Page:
It’s not just the laird of Blairmore. Another great-great grandfather was Sir Ewen Cameron, London manager of the Hongkong and Shanghai Banking Corporation, who helped the Rothschild banking dynasty sell war bonds during the Russo-Japanese conflict of 1904-5.
Then there is the great grandfather on Mr Cameron’s mother’s side, Sir William Mount, 1st Baronet, who, The Times recorded in December 1930, died “while crossing a meadow at Aldermaston while riding with the South Berks hounds from his residence at Wasing Place [a Grade II-listed mansion house in Berkshire].”
One of “Dave’s” grandfathers was an Eton-educated baronet and Lieutenant-Colonel. The other was a stockbroker (again, a senior partner in Panmure Gordon), who married the granddaughter of Emile Levita, the director of the Chartered Bank of India, Australia and China.
And geneologists claim, if you go back far enough, that Mr Cameron is the great-great-great-great-great grandson of King William IV, albeit via a royal mistress, which supposedly makes the PM a fifth cousin, twice removed, of the Queen.
Oh, well, there’s always the in-laws.
Although, perhaps unfortunately in today’s political climate, Mr Cameron’s father-in-law is Sir Reginald Sheffield, 8th Baronet, schooled at Eton, with recreations listed in Debrett’s as “shooting and stalking”, a member of Pratt’s and White’s gentlemen’s clubs – even though in 2008 David Cameron resigned his 15-year membership of the latter club, where his father Ian had once been chairman, over its refusal to admit women.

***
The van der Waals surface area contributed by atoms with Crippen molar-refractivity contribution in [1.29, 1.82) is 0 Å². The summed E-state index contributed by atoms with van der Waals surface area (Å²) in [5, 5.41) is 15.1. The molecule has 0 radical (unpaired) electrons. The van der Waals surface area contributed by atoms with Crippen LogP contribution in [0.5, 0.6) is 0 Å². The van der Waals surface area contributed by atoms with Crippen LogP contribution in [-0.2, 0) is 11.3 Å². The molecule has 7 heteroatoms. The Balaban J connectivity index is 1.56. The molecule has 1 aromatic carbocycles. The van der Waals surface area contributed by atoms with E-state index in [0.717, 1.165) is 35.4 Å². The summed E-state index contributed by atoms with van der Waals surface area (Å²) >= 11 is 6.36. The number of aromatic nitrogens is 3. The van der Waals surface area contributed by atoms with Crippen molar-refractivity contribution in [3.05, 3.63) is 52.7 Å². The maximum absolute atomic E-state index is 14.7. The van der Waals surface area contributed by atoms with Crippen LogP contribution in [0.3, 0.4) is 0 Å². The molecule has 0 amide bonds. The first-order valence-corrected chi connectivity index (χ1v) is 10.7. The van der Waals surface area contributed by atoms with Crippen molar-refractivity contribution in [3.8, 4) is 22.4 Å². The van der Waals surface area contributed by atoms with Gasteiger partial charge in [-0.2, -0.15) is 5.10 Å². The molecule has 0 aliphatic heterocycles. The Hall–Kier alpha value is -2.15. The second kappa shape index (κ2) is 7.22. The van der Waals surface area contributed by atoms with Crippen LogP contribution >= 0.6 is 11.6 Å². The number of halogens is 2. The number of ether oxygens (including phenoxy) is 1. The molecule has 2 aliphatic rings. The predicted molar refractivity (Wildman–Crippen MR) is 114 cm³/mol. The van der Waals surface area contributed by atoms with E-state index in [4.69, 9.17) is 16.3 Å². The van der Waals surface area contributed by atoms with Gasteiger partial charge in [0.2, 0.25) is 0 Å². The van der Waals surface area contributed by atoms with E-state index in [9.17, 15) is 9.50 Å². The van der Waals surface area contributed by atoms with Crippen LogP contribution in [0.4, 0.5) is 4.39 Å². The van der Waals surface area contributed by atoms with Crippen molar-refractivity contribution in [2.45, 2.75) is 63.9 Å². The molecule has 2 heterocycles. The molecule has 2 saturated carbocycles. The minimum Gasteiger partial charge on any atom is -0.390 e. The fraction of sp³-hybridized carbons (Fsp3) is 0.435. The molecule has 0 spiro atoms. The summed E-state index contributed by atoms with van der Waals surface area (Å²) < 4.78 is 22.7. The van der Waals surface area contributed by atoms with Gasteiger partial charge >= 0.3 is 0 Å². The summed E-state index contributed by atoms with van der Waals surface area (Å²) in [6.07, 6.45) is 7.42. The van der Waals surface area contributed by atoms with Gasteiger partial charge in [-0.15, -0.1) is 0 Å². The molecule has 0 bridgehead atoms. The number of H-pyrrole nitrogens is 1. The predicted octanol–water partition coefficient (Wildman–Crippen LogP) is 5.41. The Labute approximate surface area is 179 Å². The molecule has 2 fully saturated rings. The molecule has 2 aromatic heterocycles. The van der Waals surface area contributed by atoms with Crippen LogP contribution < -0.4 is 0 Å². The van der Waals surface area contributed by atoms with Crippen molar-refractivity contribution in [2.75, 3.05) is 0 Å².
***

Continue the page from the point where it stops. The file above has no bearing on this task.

The Sheffield family once owned a London pied-à-terre called Buckingham House. But there’s another lot in there now, who have renamed it Buckingham Palace.
Equally inconveniently, Mr Cameron’s mother-in-law’s second marriage was to Viscount Astor, whose Scottish family estate - for entirely legitimate, historical reasons that he stresses have nothing to do with tax – is now owned by a company based in the British Virgin Islands.
Viscountess Astor, Samantha Cameron’s mother, also did well in business, co-founding the furniture company Oka, giving her a 22 per cent stake in a company whose 2015 statement showed pre-tax profits for the year of £1.6m.
Mrs Cameron too has made a few bob for herself.
During her time as creative director of upmarket stationery firm Smythson of Bond Street she acquired shares in the company. Which meant that when the firm was sold to a consortium of City Grandees in 2005, she received, according to the Guardian, a windfall of £400,000 before tax. It was also reported that she received a five-figure sum when the company was sold again in 2009.
But if such sums seem "quite a lot of money", we should all remember, as our ex-Eton, ex-Bullingdon Club Prime Minister, told us: “I have never hidden the fact that I am a very lucky person [who] had wealthy parents. I have never tried to be anything I am not.”
Poor man. It has, he confided to ITV’s Robert Peston, “been a difficult few days".
He would have had a much quieter life as a senior partner in the stockbrokers Panmure Gordon.